Many companies look at “hosting costs” in a single bucket, or in just a few buckets like “R&D vs. OpEx”. Instead, granular visibility, aligned to different aspects of your business is essential.
We won’t cover the “how to” of organizing spend into intelligence in this post, but we have many other resources like this one to help you learn more.
Now, let’s dive into what you can do once your costs are organized.
If your business is growing, your cloud bill likely is too. It costs money to support every new customer or user — so escalating cost can be a sign of a healthy business. The key is to keep an eye on your unit economics.
We often meet companies after their CFO has noticed a new zero at the end of the bill and declares they’re spending “way too much!”. But when pressed further, they’re not actually even sure what too much or too little looks like.
Unit economics puts costs into perspective, helping both technical and finance teams understand whether growth is healthy or not. In an ideal world, the average cost to support a customer, user, or whatever metric is important to your company, should go down as the bill rises.
Once you have visibility into unit economics, you can challenge your engineering team to improve them (or keep them at status quo, if they’re already healthy). Engineers are smart, and, given the right data, they will make decisions in the best interest of the business.
Here are a few ways they can incorporate cost intelligence and unit economics into their engineering culture processes:
With this kind of relevant intelligence, engineers can consider cost as a relevant data point throughout the entire software development life cycle.
It’s not uncommon, especially for SaaS companies, to have some customers with thin or unprofitable margins.
Surprisingly, it’s also rare that this data makes it to the go-to-market team, who is ultimately making the decision about pricing, packaging, renewals, and more.
One aspect of a cost intelligence mindset is ensuring that those who are deciding how to sell your products also understand the costs. Likewise, engineering should understand how a product will be sold, so costs can be appropriately constrained.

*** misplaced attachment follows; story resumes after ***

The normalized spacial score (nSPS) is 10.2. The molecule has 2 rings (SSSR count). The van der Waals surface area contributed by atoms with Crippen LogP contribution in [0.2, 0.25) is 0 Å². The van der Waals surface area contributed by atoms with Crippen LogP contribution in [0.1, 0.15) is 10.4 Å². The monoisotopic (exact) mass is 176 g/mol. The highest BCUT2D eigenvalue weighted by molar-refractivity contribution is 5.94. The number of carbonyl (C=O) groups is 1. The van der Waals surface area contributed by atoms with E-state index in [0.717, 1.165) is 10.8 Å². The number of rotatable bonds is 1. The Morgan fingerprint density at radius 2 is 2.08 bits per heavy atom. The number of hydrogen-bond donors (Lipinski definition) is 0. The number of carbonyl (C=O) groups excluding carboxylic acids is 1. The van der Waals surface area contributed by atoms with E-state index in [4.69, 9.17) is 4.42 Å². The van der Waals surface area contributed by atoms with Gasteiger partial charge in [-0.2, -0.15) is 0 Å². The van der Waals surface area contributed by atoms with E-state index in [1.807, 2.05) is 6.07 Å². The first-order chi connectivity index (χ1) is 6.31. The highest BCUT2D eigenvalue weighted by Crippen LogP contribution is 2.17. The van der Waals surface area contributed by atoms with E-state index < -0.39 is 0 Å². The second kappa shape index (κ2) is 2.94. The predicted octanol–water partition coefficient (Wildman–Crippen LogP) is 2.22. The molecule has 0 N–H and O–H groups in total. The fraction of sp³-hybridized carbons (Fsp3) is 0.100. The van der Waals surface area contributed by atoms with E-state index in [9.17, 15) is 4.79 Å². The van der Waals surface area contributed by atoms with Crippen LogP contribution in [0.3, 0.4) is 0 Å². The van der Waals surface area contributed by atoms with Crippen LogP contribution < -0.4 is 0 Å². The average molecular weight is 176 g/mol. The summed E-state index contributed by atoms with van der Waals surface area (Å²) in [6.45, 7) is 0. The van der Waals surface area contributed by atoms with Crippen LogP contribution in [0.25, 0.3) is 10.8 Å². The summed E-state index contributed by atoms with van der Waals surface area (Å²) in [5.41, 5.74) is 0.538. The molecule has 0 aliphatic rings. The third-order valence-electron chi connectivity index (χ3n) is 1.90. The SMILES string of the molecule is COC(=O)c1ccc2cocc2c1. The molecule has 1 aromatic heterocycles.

Here are a few ways cost intelligence can drive revenue:
Lastly, even if you’re growing revenue while you reduce cost, you’ll still want to ensure you’re managing your metrics for consistency and steady growth.
We recommend finance teams work as partners to other teams, especially product and engineering, to ensure there’s a tight feedback loop around cost. This starts with visibility into the cost of their work, plus a culture of openness, accountability, and autonomy.
Likewise, engineering should partner with finance to ensure they have the business-relevant visibility they need to ensure that cost is in line with the company goals and strategy.
Here are a few ways to improve predictability and reduce risk with cost intelligence:
With the right kind of visibility, finance should never be surprised by the bill, while engineering should never be making a blind decision.
Improving your operational metrics requires granular, business-relevant visibility. But achieving that level of granularity can be difficult when all you have is your cloud bill and your list of services, with no way to draw conclusions about how one affects the other.
Think of CloudZero as the cloth you need to wipe clean the dirty, opaque window of your cloud spend, and get a clear picture of what’s really going on inside.
With our platform, you can assign costs to any items you’d like, so you can understand your cost per customer, cost per feature, and even cost per department within your company — without relying on tags. When you have that kind of cost intelligence at your disposal, there’s practically no limit to the strategic maneuvers you can make to grow your business.
CloudZero is the only solution that enables you to allocate 100% of your spend in hours — so you can align everyone around cost dimensions that matter to your business.